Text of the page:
crop.jpg

November 2008 - First Impressions
Home
Restoration Services
Routine Repairs, Servicing and Maintenance
Recent and Ongoing Projects
Previous Restorations Gallery
Photos and Videos
Useful Links
Contact Me

The eagle has landed, so was it such a good idea to buy a truck, on the internet, located on the other side of the world?  Read on.......

Well here we go, the first report relating to a new pile of rust, that is to say one slightly sorry looking Mack.  As I mentioned on the phone it landed the weekend before last, so the first time that I actually got to see it was late on Monday, in the rain, when it was getting dark.  It was still sheeted up (it had been sheeted up to stop bits blowing off it) but there were enough sharp edges to have ensured at least some holes to peer through.  My first impression was “oh my gawd” and the second was “I am going to have to get a bigger set of spanners”

pb074584.jpg

 

With terrible weather and a very busy programme that had me away from home for most of the week it was not until last Friday that I actually managed to find an hour of daylight to actually have a closer look.  The sheet had been removed and so it was just the Mack, standing in all its glory.  You don’t half have to have rose-tinted specs in this game.  I knew that it was a 1929 chain driven “Bulldog” Mack tipper, but by heck, you have to be the eternal optimist to have seen the potential in what was sitting on the vehicle park.

pb074579.jpg

 

So I had a much closer look, and it is pretty much as I expected it to be, bearing in mind that it will not have had an easy life, will have stood outside since 1929 and in its later years will have probably had bits nicked off it for other things.  Plus of course it had to be slightly cut up to go into the shipping container.  On the up side, I was counting on it being American, and a Mack at that, and therefore made of sterner stuff than your average Morris 8 (or even, dare I say it, British truck).  So it was no surprise than that some bits were even more terrible than I had expected (the cab is on its last legs and good only for a template) whilst others were much better. The chains and sprockets for instance are in very good shape, with very little wear evident, and many other areas are much better than I could have hoped for. There is a lot that is still unknown too, such as the state of the insides of the engine, or even what sort of condition it was in mechanically when it was parked up for the last time and retired from work.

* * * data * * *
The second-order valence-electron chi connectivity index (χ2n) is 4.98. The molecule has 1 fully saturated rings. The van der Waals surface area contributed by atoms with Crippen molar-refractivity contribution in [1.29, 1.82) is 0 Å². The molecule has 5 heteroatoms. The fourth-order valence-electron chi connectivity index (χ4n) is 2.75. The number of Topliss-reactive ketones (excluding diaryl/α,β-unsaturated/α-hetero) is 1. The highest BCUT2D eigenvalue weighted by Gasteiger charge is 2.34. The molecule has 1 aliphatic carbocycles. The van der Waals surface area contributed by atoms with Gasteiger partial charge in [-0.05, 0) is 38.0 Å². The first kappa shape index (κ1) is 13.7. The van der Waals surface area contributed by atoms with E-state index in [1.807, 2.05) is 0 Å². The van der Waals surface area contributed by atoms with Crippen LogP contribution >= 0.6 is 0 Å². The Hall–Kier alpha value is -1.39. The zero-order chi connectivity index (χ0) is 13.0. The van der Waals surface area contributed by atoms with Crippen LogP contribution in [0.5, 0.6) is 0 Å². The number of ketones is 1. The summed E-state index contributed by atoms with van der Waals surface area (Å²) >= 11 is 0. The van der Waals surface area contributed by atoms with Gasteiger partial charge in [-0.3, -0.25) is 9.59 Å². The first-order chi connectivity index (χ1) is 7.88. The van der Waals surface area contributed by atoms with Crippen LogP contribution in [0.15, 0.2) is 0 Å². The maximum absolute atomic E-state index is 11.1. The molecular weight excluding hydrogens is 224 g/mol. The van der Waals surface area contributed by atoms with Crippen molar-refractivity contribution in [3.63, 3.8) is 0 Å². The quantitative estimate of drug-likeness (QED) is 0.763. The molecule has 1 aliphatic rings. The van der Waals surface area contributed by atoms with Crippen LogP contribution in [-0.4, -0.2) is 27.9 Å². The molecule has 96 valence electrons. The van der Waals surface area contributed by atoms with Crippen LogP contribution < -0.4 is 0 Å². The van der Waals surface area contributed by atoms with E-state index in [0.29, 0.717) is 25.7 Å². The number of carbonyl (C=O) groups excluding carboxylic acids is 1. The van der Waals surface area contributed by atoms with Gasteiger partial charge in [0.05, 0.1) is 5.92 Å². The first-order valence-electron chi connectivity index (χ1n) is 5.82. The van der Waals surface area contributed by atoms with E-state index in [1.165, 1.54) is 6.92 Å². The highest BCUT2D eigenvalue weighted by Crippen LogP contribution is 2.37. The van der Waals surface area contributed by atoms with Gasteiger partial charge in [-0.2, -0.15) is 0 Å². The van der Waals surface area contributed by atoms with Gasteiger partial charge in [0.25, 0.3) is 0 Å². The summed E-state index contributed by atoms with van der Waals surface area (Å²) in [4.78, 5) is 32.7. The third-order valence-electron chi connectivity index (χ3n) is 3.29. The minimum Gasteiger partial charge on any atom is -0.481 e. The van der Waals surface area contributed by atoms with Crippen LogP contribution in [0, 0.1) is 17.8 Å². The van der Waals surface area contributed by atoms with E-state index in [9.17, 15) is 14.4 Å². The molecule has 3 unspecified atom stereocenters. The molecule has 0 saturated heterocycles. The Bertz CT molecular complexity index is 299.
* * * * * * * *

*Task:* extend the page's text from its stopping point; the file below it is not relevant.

pb074592.jpg

But overall I am chuffed to bits, and was even more chuffed when I started rooting around and found, in amongst all the other sundry bits and bobs, the parts for the bonnet, which I duly put into place – more or less.  OK, they are beyond salvation, but they are excellent as patterns and have all the vital bits like handles, latches and hinges.  Sheet metal we can get hold of, a bonnet hinge for a 1929 Mack is less straightforward.  The radiator assembly looks in good shape too, even the tubes and fins.  Happily most of it, like the crankcase and gearbox case and so on, are all cast aluminium.  The rest is the usual combination of good and bad.

pb074632.jpg

 

The wheels are less sound than I expected them to be, they are Budd wheels I think and could well have been a later mod.  It has stood in water I think for a considerable length of time as the rims, and even the wheel discs, are in poor shape in parts.  It is on 1100 x 24s, so I will have to do some searching in the USA for replacements I think.  Then again, they are simple enough 10 stud wheels, so I suspect that there may be some equivalent on this side of the pond, even if they are 20inch wheels.  (it is not as though it is going to adversely affect performance is it?) It has clearly had a reasonably long life, having had a vacuum brake system spliced into the rod set-up at some stage, and there are some interesting brackets on both the front cross member and the front axle (both easily removed) which could possibly have been for the fitment of a snowplough or similar.  This is good – the longer working life it has had, the more likely it is that it has been maintained.  That’s my theory anyway!

pb074594.jpg

The other big surprise, for me anyway, is that it isn’t.  Big I mean.  I expected it to be bigger, based I think on my recollections of the FN (the previous, Shrivenham, Mack).  Mind you, according to the literature that was a biggie even by US standards, and was too wide for highway use in many states.  This AC is much more compact, made even more so by the fact that it is a short-chassis dump (tipper) version.  My man in the States reckoned it was 20ft long, but actually with the brackets taken off the front chassis cross member it will be well under that, probably nearer 18-19 ft.  Width is trickier to establish as until I get those outer rears back on, and the body back in place, but even then is not likely to be gargantuan. The height at just under 8ft is pretty good too.  All very handy when asking that all-important question, will it fit my garage? (or barn in my case!).

 

 

So what happens next?  Well not a lot really, as the Dodge remains the priority.  I can't help thinking that the Mack will get some attention though, but for now I will have to reach for my rose-tinted specs again and imagine how it will be eventually.....

pb074635.jpg

11 November 2008.

Back to the Mack main page

Feedback, submissions, ideas? Email RustyTrucks@mail2world.com.